How to Create a Chasm Between You and Your Employees Without Really Trying

Marissa Mayer, the perky-looking new uber CEO of Yahoo has been taking a lot of heat for her recent decision to eliminate telecommuting.

I’d much rather she tackle the problem of why I need to type in that squiggly anti spam code every time I want to send an email to more than three people.

But, what bothers me about  Mayer’s position is the same thing that bothers me about a lot of other things – hypocrisy.  I’m much more open to mere differences of opinion than may appear on first (or second) blush.  But when the difference is founded on hypocrisy, that’s a major hot button for me.

I agree with Mayer that telecommuting can be subject to abuse.  I also agree that we’ve managed to live in a civilized, industrialized society for a couple hundred years using a system where people congregate at one central work location.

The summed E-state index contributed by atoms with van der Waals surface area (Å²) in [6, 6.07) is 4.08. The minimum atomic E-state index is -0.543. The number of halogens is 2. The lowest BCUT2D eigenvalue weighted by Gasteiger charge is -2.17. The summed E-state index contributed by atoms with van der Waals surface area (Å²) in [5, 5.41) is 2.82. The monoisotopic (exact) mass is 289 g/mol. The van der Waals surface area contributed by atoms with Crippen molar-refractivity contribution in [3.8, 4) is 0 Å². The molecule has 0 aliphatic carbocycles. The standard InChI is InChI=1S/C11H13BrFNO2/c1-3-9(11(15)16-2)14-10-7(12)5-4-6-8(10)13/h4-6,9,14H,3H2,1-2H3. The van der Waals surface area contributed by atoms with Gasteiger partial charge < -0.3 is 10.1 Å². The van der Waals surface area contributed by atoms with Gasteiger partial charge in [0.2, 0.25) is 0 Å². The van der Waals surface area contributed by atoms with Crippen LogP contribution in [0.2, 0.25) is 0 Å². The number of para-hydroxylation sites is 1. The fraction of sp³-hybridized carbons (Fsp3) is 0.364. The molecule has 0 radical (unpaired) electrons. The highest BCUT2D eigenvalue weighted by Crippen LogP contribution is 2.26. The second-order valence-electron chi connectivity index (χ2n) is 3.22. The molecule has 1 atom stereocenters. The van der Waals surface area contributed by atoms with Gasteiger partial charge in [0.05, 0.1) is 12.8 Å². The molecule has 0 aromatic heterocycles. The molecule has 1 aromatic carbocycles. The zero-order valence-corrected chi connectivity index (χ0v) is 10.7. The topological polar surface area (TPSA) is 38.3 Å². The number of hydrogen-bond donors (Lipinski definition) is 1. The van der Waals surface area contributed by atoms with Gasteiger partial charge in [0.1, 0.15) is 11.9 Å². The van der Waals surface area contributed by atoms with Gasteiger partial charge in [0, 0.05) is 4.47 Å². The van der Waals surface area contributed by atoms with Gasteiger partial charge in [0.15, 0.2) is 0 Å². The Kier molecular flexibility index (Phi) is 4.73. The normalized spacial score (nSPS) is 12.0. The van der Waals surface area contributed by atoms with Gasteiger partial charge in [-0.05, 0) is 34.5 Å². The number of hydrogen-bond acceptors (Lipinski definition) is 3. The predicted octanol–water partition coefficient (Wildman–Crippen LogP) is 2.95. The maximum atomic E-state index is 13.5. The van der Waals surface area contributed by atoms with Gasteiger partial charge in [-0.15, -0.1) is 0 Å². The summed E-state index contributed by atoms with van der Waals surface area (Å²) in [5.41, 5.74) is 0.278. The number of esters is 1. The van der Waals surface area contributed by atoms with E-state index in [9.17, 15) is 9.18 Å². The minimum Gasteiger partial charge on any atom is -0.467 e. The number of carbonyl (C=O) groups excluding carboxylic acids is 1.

On the other hand, just like technology and the work force itself has evolved, and given that we’re now a service economy, perhaps the old business model is outdated.  And, even if some telecommuters abuse the privilege, why throw the baby out with the bathwater?

So, the issue really isn’t clear cut. But, where Mayer loses my support is that she gave herself an on-premise nursery to aid her own childcare sitch, while expecting the minions to, I suppose,  just deal with it. That is way over the “what signal does that send” line, and firmly ensconced on the “eff you little people,” side of the ledger.  Short of hanging a sign on her door that says” I’m  more important than you because I’m richer,” it would be hard to imagine a more damning first official act of a new CEO.

Note to Marissa Mayer: All you’ve succeeded in doing is making them show up at work. Hopefully, somewhere in the nursery, there is a book on how to improve morale and productivity.

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